U.S. emergency oil reserves tumble to lowest since 1984

U.S. emergency crude oil stocks fell 8.4 million barrels last week to 434.1 million barrels, their lowest since October 1984, according to U.S. Department of Energy (DOE) data released on Monday.

The release from the Strategic Petroleum Reserve (SPR) in the week ended Sept. 9 was the steepest draw since May. It comprised of about 6.3 million barrels of sweet crude and around 2 million barrels of sour crude.

President Joe Biden in March set a plan to release 1 million barrels per day over six months from the SPR to tackle high U.S. fuel prices, which have contributed to soaring inflation.

The Biden administration is weighing the need for further SPR releases after the current program ends in October, Energy Secretary Jennifer Granholm said last week. A DOE spokesperson later said the White House at that time was not considering new releases beyond the 180 million barrels.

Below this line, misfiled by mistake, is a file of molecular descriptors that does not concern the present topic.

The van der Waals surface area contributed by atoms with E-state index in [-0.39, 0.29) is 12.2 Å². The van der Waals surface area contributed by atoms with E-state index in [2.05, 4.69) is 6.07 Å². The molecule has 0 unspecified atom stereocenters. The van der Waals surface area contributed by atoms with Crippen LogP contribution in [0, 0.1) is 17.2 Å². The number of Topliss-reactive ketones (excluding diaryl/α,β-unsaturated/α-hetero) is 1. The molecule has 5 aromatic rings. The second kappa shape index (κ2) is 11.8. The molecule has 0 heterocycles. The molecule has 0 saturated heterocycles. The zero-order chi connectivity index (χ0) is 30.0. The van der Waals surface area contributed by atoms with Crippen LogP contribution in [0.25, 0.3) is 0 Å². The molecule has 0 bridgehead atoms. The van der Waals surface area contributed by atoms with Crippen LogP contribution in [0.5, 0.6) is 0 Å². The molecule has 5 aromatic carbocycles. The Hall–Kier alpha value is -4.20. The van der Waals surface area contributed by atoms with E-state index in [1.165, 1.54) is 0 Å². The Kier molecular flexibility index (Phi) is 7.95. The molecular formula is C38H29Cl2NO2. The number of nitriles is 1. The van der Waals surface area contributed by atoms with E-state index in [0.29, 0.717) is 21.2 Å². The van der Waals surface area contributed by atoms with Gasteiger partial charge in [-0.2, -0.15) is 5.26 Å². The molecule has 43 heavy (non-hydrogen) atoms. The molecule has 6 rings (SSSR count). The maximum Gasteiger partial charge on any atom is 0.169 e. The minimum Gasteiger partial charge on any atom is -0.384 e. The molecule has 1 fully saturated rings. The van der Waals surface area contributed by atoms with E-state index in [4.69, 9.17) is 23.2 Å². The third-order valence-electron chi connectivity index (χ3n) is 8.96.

The Biden administration is less likely to release barrels from the SPR after October if benchmark oil futures continue to drop. Last week, the 50-day moving average of U.S. and European prices both fell below the 200-day moving average, noted research analyst Paul Sankey said.

The SPR stocks also have declined due to sales from congressional mandates and Biden’s price initiative. The oil is sold to qualified oil companies via online auctions, and prices set using a five-day average bracketing the date of delivery.

The DOE has proposed to replenish the SPR by allowing it to enter contracts to purchase oil in future years at fixed, preset prices. The administration said it believes the plan would help boost domestic oil production.